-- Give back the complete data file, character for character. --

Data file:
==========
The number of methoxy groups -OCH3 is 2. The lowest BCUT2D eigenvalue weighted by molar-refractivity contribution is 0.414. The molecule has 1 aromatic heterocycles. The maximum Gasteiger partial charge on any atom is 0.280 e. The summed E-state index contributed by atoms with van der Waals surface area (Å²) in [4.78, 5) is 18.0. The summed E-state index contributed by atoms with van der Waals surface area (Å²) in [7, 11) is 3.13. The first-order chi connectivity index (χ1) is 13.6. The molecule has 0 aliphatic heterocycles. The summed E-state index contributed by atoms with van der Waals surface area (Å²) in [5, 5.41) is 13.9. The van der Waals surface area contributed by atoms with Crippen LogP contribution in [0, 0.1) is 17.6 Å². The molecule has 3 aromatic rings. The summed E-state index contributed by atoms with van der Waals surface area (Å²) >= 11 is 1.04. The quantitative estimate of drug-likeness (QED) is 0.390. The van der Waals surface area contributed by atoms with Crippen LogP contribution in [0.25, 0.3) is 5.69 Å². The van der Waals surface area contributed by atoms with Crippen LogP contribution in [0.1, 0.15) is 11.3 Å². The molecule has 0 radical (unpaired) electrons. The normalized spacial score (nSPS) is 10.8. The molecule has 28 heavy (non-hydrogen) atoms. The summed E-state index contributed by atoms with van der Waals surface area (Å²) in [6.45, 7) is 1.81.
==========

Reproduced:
The number of methoxy groups -OCH3 is 2. The lowest BCUT2D eigenvalue weighted by molar-refractivity contribution is 0.414. The molecule has 1 aromatic heterocycles. The maximum Gasteiger partial charge on any atom is 0.280 e. The summed E-state index contributed by atoms with van der Waals surface area (Å²) in [4.78, 5) is 18.0. The summed E-state index contributed by atoms with van der Waals surface area (Å²) in [7, 11) is 3.13. The first-order chi connectivity index (χ1) is 13.6. The molecule has 0 aliphatic heterocycles. The summed E-state index contributed by atoms with van der Waals surface area (Å²) in [5, 5.41) is 13.9. The van der Waals surface area contributed by atoms with Crippen LogP contribution in [0, 0.1) is 17.6 Å². The molecule has 3 aromatic rings. The summed E-state index contributed by atoms with van der Waals surface area (Å²) >= 11 is 1.04. The quantitative estimate of drug-likeness (QED) is 0.390. The van der Waals surface area contributed by atoms with Crippen LogP contribution in [0.25, 0.3) is 5.69 Å². The van der Waals surface area contributed by atoms with Crippen LogP contribution in [0.1, 0.15) is 11.3 Å². The molecule has 0 radical (unpaired) electrons. The normalized spacial score (nSPS) is 10.8. The molecule has 28 heavy (non-hydrogen) atoms. The summed E-state index contributed by atoms with van der Waals surface area (Å²) in [6.45, 7) is 1.81.